In the field of construction, beam load calculations can become truly critical and require special attention as well as accurate implementation of the results. A simple yet effective way of calculating beam loads is discussed here through derived formulas and expressions.

Just a look around will relate to us the simple, yet interesting fact that each and every object, living or nonliving, is constantly applying a certain load over a certain base and also simultaneously is being subjected to an equal and opposite magnitude of force by the supported base.

A car parked over a place exerts a force or offers a load on the ground that may be equal to its weight; however the ground also presents an equal but opposite force to the car so that it stays in place intact. Since the car is held at one constant position, this implies that the two forces must be equal and acting in opposite directions.

Basically the following two forces normally act over any object that fundamentally constitute a load:

○ Weight of the object, acting toward the ground

○ Reaction of the ground or the base, acting upwards over the object

Before we move into the details of beam load calculations, it would be important to first know about types of loads that may act over a beam supported at its ends.

A load may be classified into the following important types:

○ Point load, confined sharply over a single point,

○ Equally or uniformly distributed load and,

○ Uniformly varying load.

Let’s understand them one by one.

Point Load: A load or weight subjected over a point area is called a *point load*. However, mathematically a point load doesn’t look feasible, simply because any load will need to have a certain area of impact and cannot possibly balance over a point, but if the impact area is too small compared to the length of the beam, may be taken as defined.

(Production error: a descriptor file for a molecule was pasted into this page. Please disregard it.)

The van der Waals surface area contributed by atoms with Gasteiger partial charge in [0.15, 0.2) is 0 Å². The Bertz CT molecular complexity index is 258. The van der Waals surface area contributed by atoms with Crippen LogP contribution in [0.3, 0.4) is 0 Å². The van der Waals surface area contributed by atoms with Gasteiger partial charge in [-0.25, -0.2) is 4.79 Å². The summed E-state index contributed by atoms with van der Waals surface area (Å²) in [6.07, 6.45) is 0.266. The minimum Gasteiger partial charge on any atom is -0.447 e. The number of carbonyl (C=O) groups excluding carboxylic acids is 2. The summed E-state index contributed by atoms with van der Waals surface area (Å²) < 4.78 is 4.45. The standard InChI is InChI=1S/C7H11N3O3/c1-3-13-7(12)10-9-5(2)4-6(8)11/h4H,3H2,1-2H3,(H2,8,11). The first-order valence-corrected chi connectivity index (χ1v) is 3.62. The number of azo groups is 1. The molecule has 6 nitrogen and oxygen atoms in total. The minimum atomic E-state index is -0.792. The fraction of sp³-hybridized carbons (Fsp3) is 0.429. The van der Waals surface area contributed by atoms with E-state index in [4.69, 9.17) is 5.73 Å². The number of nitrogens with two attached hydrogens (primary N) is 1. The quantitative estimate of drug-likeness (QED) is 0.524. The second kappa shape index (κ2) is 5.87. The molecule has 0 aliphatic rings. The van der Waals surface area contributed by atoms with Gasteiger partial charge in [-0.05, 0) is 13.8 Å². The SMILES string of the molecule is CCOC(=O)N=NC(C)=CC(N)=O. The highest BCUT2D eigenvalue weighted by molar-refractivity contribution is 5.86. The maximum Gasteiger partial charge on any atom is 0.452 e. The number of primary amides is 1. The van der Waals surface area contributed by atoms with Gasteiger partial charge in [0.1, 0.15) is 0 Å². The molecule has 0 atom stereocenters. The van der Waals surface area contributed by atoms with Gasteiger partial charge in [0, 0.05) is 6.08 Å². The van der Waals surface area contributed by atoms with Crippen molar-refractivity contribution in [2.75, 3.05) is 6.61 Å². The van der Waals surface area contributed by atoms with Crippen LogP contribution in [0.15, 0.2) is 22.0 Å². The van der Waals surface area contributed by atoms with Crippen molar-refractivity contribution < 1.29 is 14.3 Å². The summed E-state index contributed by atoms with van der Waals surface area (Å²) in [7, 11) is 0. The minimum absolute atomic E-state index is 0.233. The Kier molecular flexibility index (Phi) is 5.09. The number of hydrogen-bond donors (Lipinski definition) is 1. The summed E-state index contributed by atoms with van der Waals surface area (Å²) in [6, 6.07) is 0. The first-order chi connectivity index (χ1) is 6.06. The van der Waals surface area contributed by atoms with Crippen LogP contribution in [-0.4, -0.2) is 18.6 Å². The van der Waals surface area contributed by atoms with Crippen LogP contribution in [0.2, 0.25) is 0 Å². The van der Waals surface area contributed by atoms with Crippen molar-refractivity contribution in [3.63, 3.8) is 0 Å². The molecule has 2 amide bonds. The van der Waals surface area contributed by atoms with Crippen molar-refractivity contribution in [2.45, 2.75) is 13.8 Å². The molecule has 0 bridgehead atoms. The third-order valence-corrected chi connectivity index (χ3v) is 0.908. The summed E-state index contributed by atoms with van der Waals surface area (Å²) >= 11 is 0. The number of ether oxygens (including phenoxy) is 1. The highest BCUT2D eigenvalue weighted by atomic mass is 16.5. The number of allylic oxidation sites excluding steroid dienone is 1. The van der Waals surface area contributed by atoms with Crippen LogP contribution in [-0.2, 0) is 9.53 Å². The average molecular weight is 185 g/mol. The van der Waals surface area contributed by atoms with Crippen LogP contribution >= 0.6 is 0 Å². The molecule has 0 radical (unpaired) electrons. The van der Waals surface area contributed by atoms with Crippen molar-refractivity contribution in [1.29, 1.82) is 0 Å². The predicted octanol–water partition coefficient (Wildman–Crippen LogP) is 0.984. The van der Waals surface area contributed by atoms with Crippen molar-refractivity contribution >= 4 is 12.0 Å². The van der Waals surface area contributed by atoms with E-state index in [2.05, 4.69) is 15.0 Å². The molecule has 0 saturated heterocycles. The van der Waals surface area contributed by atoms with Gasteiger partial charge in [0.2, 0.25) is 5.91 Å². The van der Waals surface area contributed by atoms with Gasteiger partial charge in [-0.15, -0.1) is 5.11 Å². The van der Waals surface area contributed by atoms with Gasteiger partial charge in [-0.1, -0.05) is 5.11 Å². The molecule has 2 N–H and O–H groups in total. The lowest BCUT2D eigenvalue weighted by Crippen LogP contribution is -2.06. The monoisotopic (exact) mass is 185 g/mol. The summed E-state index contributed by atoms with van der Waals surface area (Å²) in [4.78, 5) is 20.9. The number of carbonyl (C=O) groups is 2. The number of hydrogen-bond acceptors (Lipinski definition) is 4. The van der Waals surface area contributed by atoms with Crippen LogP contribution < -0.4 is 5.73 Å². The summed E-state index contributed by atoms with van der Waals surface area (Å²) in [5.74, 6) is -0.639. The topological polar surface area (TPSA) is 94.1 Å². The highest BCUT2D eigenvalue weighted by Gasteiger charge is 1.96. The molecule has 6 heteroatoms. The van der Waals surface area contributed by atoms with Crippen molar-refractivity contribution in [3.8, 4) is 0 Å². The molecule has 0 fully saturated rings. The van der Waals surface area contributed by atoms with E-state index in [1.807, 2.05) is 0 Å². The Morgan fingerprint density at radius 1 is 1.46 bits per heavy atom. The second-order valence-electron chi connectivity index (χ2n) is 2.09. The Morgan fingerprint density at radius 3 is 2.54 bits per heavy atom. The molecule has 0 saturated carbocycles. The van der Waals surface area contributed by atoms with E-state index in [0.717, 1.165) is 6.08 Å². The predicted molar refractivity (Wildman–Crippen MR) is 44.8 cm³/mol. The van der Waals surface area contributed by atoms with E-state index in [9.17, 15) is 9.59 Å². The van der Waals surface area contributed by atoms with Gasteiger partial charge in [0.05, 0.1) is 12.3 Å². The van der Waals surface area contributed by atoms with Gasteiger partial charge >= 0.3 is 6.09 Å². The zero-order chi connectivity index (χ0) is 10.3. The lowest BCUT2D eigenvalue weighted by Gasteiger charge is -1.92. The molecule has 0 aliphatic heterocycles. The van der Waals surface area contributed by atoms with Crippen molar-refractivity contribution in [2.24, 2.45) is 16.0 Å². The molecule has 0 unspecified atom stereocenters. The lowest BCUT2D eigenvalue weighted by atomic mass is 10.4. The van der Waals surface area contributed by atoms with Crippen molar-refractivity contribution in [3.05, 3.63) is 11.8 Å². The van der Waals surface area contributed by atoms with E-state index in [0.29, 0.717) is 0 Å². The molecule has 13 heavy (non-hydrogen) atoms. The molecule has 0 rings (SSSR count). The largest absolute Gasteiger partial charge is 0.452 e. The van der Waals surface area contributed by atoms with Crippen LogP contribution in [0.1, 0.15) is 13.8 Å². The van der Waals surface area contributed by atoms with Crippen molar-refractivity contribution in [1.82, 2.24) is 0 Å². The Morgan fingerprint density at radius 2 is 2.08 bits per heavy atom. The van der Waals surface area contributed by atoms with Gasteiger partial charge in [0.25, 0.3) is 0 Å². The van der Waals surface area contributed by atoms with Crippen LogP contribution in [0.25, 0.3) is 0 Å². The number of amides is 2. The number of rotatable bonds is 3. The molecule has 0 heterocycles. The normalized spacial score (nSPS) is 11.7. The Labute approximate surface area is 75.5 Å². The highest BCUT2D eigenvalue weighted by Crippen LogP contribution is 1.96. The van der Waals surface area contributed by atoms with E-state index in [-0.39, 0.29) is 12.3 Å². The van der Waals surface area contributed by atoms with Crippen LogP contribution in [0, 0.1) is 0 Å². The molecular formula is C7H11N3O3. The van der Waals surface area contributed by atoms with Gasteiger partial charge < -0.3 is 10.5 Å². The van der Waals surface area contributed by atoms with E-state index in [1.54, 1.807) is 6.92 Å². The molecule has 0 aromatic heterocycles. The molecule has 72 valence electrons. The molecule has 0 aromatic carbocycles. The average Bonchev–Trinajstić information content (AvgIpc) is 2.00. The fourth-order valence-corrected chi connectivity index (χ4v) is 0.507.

Equally Distributed Load: As the name implies a load that’s equally aligned across the whole beam is termed an *equally distributed load*.

Uniformly Varying Load: Loads distributed over a beam which produces a uniformly increasing load gradient across the entire beam end to end is called a *uniformly varying load*.

A beam possibly may be subjected to one of the above loads or in combinations.

The following simple illustration will walk us through formulas relating to beam load calculations or, more accurately, beam reactions:

Referring to the diagram alongside, let’s consider a beam being supported at its ends (left and right), denoted by the letters A and B respectively.

Let there be point loads acting on the beam over positions marked as W1, W2, and W3.

Also let,

RA = Reaction at the end A of the beam.

RB = Reaction at the end B of the beam.

Now, there are primarily a couple of forces (turning effect) that’s acting over the beam ends A and B viz. clockwise and anti-clockwise *moment* of force.

Since the *moment* of force over a supported beam is equal to the product of Force (weight here) and its distance from the support or the pivot, total clockwise moment acting at point A may be given as:

W1.a + W2.b + W3.c,

Also, the anticlockwise *moment* of force acting over point B must be: